Month: June 2011

Listing the Interfaces in Wireshark

As sad as it is, I had to bring work home the other night. I had some network packet sniffing traces to work through. There’s one tool that stands head and shoulders above the rest when it comes to this type of thing, so I installed Wireshark onto my PC. It is listed in the Ubuntu Software Centre.

I only had to analyse the traces, I didn’t need to do a new capture. I did still notice that the interface list in Wireshark was empty. This usually lists the network interfaces that Wireshark has found. You can then select the interface you want to do a traffic capture on and away you go.

Wireshark without Interfaces Listed
Wireshark without Interfaces Listed

As I say, I didn’t need to do a new capture so it didn’t affect me, but it left me wondering how you get the interfaces to show up in Wireshark in Ubuntu. The trick is to start Wireshark as a super-user. You can do this by opening a terminal window and typing:

sudo wireshark

You will then be prompted for your password.

Wireshark will then display all of the network interfaces it can find. Business as usual.

Wireshark with Interfaces Listed
Wireshark with Interfaces Listed
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The luckyBackup Command Options

One of the best things about open source software is the support. Most packages have active and enthusiastic communities and support forums. I had a couple of questions about luckyBackup.

One question was whether I could disable the function within luckyBackup that deletes files from the destination if they are no longer in the source. If you want to keep the source and the destination synchronised this is great, but it wasn’t what I wanted. If I accidentally deleted a file from the source and then made a backup without noticing, the same file would be deleted from the destination.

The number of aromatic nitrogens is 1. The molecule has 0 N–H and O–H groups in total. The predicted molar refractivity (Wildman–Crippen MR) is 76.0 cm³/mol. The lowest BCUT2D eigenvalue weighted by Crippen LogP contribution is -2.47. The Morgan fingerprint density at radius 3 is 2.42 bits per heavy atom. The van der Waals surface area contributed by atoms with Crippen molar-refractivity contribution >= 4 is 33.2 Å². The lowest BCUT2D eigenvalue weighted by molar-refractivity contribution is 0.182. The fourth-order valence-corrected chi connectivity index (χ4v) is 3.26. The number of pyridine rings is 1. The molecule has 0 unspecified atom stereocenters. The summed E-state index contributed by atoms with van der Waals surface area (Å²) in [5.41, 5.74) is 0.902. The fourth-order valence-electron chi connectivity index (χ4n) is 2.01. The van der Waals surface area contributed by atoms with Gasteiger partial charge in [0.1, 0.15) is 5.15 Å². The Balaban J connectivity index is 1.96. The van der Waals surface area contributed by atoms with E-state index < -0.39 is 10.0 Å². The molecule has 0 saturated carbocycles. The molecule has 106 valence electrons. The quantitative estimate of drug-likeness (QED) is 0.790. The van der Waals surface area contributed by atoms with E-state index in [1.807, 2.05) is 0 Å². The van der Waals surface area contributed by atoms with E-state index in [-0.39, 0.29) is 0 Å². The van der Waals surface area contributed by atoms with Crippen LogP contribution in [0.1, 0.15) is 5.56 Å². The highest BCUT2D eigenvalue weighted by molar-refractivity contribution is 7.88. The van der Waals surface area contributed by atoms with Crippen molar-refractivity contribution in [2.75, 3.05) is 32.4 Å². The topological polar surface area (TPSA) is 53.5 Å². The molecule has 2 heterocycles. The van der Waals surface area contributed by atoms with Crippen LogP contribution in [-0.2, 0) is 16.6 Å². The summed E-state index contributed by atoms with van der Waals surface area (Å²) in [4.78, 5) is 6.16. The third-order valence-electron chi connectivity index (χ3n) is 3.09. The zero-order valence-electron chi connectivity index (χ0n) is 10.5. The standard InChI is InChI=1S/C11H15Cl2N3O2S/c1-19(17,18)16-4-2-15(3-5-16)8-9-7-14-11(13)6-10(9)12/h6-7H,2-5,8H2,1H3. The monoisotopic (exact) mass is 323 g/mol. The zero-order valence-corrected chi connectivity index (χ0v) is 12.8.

The second question was to do with a folder I have that contains video files. This was getting backed up each time I ran the backup task, even when no files had changed. Because the video files are large, it took a long time to complete the backup task so i didn’t want it to run unnecessarily.

I attempted to get answers to my questions by joining the luckyBackup Help Forum on SourceForge but for some reason it was playing up that day. I couldn’t get it to accept any of the user names I tried to register with. So, no immediate help coming from that direction.

However, back on the luckyBackup web site the author of the software had been so kind as to leave his email address and he encouraged people to contact him. His name is Loukas Avgeriou. I dropped him an email. Within a few hours he had replied and answered my two questions. Try doing that with commercial software companies!

As it turned out the remedies were embarrassingly simple. If I’d read the manual a little more closely I’d have probably found the answers myself. If I’d done that though I wouldn’t have a reason to typing this post and letting you know just how inordinately cool guys like Loukas Avgeriou are. To develop something like luckyBackup is a major undertaking. I know, I’m a developer by trade. To do it for free and then happily provide support is quite amazing. Kudos to everyone who contributes to any of the many open source projects.

The solution to my issues with luckyBackup were as follows. To stop luckyBackup deleting files from the destination that are no longer in the source, highlight the task in luckyBackup and then click the Modify button. Click the Advanced button and select the Command Options tab. Uncheck the Delete files on destination check box. Yes, it was that simple.

luckyBackup Command Options
luckyBackup Command Options

The issue about the files being sent to the destination even when they hadn’t changed was due to the fact that the destination drive in my case was formatted in a Windows format. The Windows file system cannot handle all of the attributes that Linux can. There is also a difference in the way timestamps are set and checked. To cope with this, luckyBackup has an option so that you can let it know that you are targeting a a Windows formatted destination. luckyBackup will then use a slightly different method of determining which files need to be backed up.

To set the option you need to highlight the task and click the Modify button. Click the Advanced button and select the Command Options tab. Make sure the the Destination is FAT/NTFS option is checked.

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Printing to PDF from any Application